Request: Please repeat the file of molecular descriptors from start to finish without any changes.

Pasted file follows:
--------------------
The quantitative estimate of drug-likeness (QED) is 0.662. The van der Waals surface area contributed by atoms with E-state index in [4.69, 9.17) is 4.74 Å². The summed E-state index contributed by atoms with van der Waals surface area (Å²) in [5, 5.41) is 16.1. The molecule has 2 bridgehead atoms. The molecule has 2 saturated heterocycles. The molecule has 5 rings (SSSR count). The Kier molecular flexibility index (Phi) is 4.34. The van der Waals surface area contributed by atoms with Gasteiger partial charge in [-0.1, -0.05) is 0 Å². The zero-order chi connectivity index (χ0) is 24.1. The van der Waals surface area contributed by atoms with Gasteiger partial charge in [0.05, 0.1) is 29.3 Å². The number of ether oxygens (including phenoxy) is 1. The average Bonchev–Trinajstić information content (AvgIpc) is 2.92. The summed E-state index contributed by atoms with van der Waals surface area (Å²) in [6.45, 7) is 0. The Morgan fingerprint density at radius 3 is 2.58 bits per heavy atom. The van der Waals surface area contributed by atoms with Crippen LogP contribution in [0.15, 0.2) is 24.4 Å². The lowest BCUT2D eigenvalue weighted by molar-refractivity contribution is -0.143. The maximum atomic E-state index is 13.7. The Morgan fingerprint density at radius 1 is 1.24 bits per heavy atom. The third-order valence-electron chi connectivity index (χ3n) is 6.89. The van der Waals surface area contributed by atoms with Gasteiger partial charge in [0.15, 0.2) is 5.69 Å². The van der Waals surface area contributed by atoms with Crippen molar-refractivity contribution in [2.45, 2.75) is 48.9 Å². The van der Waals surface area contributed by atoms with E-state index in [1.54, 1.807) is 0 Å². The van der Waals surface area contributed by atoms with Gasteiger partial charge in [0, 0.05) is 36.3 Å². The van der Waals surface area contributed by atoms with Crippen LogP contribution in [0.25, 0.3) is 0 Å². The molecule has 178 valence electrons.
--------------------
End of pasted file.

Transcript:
The quantitative estimate of drug-likeness (QED) is 0.662. The van der Waals surface area contributed by atoms with E-state index in [4.69, 9.17) is 4.74 Å². The summed E-state index contributed by atoms with van der Waals surface area (Å²) in [5, 5.41) is 16.1. The molecule has 2 bridgehead atoms. The molecule has 2 saturated heterocycles. The molecule has 5 rings (SSSR count). The Kier molecular flexibility index (Phi) is 4.34. The van der Waals surface area contributed by atoms with Gasteiger partial charge in [-0.1, -0.05) is 0 Å². The zero-order chi connectivity index (χ0) is 24.1. The van der Waals surface area contributed by atoms with Gasteiger partial charge in [0.05, 0.1) is 29.3 Å². The number of ether oxygens (including phenoxy) is 1. The average Bonchev–Trinajstić information content (AvgIpc) is 2.92. The summed E-state index contributed by atoms with van der Waals surface area (Å²) in [6.45, 7) is 0. The Morgan fingerprint density at radius 3 is 2.58 bits per heavy atom. The van der Waals surface area contributed by atoms with Crippen LogP contribution in [0.15, 0.2) is 24.4 Å². The lowest BCUT2D eigenvalue weighted by molar-refractivity contribution is -0.143. The maximum atomic E-state index is 13.7. The Morgan fingerprint density at radius 1 is 1.24 bits per heavy atom. The third-order valence-electron chi connectivity index (χ3n) is 6.89. The van der Waals surface area contributed by atoms with Gasteiger partial charge in [0.15, 0.2) is 5.69 Å². The van der Waals surface area contributed by atoms with Crippen molar-refractivity contribution in [2.45, 2.75) is 48.9 Å². The van der Waals surface area contributed by atoms with E-state index in [1.54, 1.807) is 0 Å². The van der Waals surface area contributed by atoms with Gasteiger partial charge in [0, 0.05) is 36.3 Å². The van der Waals surface area contributed by atoms with Crippen LogP contribution in [0.25, 0.3) is 0 Å². The molecule has 178 valence electrons.